IMA plans arts installations along White River

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The Indianapolis Museum of Art will receive a $200,000 National Endowment for the Arts grant for a series of installations along a six-mile stretch of the White River.

The work by artist Mary Miss is called "Flow (Can You See the River?)." The installations, coming in 2011, will be at points along the river from the Central Canal in Broad Ripple to White River State Park. The IMA's own sculpture park, 100 Acres: The Virginia B. Fairbanks Art and Nature Park, lies in a White River floodplain.

The project is the first new commission for 100 Acres since its June opening. The IMA will match the NEA grant with money from a fund designated for the sculpture park.

The $200,000 award is one of 21 grants worth a total of $3 million under the NEA's Mayor's Institute on City Design 25th Anniversary Initiative.

Most of the grants are for cities that transform isolated neighborhoods or neglected area, using arts as a central focus. NEA Chairman Rocco Landesman announced the grants at a former Bethlehem, Pa., steel plant that is being converted into an arts and culture campus.

Chicago is receiving $250,000 to make a creative industries district in an old industrial area. Los Angeles plans to create an arts center in its Broadway Theater District with a $100,000 grant.

Flow will include several stopping points along the river and canal that call attention to the White River watershed and the "role it plays in the city's life," an IMA press release said. The work will use mirror markers and oversized map pins "to create a series of reflections, engaging viewers and portraying them as an integral part of the watershed," according to the release.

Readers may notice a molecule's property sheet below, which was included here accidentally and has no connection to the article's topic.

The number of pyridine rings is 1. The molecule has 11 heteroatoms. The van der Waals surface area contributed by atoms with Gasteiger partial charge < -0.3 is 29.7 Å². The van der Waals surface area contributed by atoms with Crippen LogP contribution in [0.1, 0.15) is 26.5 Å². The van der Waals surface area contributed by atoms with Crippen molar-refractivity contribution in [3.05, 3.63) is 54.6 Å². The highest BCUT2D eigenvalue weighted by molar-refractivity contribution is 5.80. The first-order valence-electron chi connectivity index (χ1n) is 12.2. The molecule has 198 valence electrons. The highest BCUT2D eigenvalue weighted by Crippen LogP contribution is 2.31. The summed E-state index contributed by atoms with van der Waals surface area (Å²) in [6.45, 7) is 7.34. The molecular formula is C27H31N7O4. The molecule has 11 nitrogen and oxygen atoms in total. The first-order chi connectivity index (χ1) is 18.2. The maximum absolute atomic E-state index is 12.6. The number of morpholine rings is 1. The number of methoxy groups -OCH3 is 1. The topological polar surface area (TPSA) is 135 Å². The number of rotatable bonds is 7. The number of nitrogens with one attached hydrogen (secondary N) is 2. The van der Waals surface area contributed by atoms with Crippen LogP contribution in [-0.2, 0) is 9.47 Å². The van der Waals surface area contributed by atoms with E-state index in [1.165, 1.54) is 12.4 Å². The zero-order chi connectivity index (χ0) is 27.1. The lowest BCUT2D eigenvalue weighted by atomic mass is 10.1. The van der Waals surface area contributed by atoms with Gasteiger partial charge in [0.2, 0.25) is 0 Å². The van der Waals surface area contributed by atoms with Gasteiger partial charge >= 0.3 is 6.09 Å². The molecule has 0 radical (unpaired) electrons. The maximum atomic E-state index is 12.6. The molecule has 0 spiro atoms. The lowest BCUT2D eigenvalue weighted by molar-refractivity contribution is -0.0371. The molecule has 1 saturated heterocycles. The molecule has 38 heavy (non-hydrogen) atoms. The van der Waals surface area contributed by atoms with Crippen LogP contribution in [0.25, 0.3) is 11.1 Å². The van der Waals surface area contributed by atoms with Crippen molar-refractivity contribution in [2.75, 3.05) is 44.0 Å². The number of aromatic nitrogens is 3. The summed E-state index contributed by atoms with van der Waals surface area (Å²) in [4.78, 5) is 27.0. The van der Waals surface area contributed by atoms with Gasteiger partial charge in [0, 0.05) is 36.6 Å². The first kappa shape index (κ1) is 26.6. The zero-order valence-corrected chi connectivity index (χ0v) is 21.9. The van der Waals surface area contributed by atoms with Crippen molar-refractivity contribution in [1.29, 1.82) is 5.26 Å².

The IMA said the installation will use "modest interventions in the landscape" to point out features such as wetlands, floodplains, combined sewer outfalls and pollution. Visitors will be able to read information at the site or use their cell phones to access site-specific commentary, such as a zoologist talking about the best place to watch river turtles or a discussion of storm-surge dynamics.

"Mary Miss' project will create an important and dynamic link between 100 Acres, the city of Indianapolis, and the natural features that impact and determine our experience of both," Lisa Freiman, chairwoman of the IMA's Department of Contemporary Art, said in a prepared statement.

A public premier for Flow is planned for September of 2011.

The IMA has not yet obtained permits for the installation, but Mayor Greg Ballard's office is aware of the need, spokeswoman Candace Gwaltney said.


  • Unimpressed
    I can't believe that the installations at the museum would be considered art. Last year I read an article about these "artists", who stated that the public is so gullible they will do anything and the public thinks it's art. In news of the weird in Nuvo, there is GeatArt" In one exhibit were old boards and a mop? leaning against a pole? The "artist" stated that it took quite a while to construct this. Another artist sat at a table staring at the audience and started screaming? The following week I saw the actual artist in New York Magazine so it is true.